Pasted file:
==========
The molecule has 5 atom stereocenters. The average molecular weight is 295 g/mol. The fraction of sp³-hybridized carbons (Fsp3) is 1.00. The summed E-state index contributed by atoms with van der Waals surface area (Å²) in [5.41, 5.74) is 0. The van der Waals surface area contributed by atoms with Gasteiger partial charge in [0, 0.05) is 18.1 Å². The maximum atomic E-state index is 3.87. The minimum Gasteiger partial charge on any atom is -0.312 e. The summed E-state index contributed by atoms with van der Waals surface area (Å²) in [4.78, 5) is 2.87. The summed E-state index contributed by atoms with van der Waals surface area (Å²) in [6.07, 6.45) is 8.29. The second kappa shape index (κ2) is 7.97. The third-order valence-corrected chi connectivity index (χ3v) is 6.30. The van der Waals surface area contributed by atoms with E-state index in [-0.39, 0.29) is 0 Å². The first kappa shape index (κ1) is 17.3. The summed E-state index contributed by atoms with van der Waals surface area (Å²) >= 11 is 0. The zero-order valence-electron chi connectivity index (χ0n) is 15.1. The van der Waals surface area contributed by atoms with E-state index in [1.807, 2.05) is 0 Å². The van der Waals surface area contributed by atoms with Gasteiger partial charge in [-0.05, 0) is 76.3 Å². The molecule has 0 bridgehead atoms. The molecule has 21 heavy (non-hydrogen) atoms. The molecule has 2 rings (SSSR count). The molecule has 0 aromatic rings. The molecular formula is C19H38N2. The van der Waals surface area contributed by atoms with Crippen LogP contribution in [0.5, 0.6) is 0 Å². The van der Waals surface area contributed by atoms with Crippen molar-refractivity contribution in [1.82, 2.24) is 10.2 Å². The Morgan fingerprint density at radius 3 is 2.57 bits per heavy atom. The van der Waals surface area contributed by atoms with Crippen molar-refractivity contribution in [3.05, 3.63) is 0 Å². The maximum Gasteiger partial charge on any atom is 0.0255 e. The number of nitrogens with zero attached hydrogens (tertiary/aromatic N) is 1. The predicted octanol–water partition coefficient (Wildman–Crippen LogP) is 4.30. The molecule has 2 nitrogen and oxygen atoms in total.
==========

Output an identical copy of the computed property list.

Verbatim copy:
The molecule has 5 atom stereocenters. The average molecular weight is 295 g/mol. The fraction of sp³-hybridized carbons (Fsp3) is 1.00. The summed E-state index contributed by atoms with van der Waals surface area (Å²) in [5.41, 5.74) is 0. The van der Waals surface area contributed by atoms with Gasteiger partial charge in [0, 0.05) is 18.1 Å². The maximum atomic E-state index is 3.87. The minimum Gasteiger partial charge on any atom is -0.312 e. The summed E-state index contributed by atoms with van der Waals surface area (Å²) in [4.78, 5) is 2.87. The summed E-state index contributed by atoms with van der Waals surface area (Å²) in [6.07, 6.45) is 8.29. The second kappa shape index (κ2) is 7.97. The third-order valence-corrected chi connectivity index (χ3v) is 6.30. The van der Waals surface area contributed by atoms with E-state index in [-0.39, 0.29) is 0 Å². The first kappa shape index (κ1) is 17.3. The summed E-state index contributed by atoms with van der Waals surface area (Å²) >= 11 is 0. The zero-order valence-electron chi connectivity index (χ0n) is 15.1. The van der Waals surface area contributed by atoms with E-state index in [1.807, 2.05) is 0 Å². The van der Waals surface area contributed by atoms with Gasteiger partial charge in [-0.05, 0) is 76.3 Å². The molecule has 0 bridgehead atoms. The molecule has 21 heavy (non-hydrogen) atoms. The molecule has 2 rings (SSSR count). The molecule has 0 aromatic rings. The molecular formula is C19H38N2. The van der Waals surface area contributed by atoms with Crippen LogP contribution in [0.5, 0.6) is 0 Å². The van der Waals surface area contributed by atoms with Crippen molar-refractivity contribution in [1.82, 2.24) is 10.2 Å². The Morgan fingerprint density at radius 3 is 2.57 bits per heavy atom. The van der Waals surface area contributed by atoms with Crippen molar-refractivity contribution in [3.05, 3.63) is 0 Å². The maximum Gasteiger partial charge on any atom is 0.0255 e. The number of nitrogens with zero attached hydrogens (tertiary/aromatic N) is 1. The predicted octanol–water partition coefficient (Wildman–Crippen LogP) is 4.30. The molecule has 2 nitrogen and oxygen atoms in total.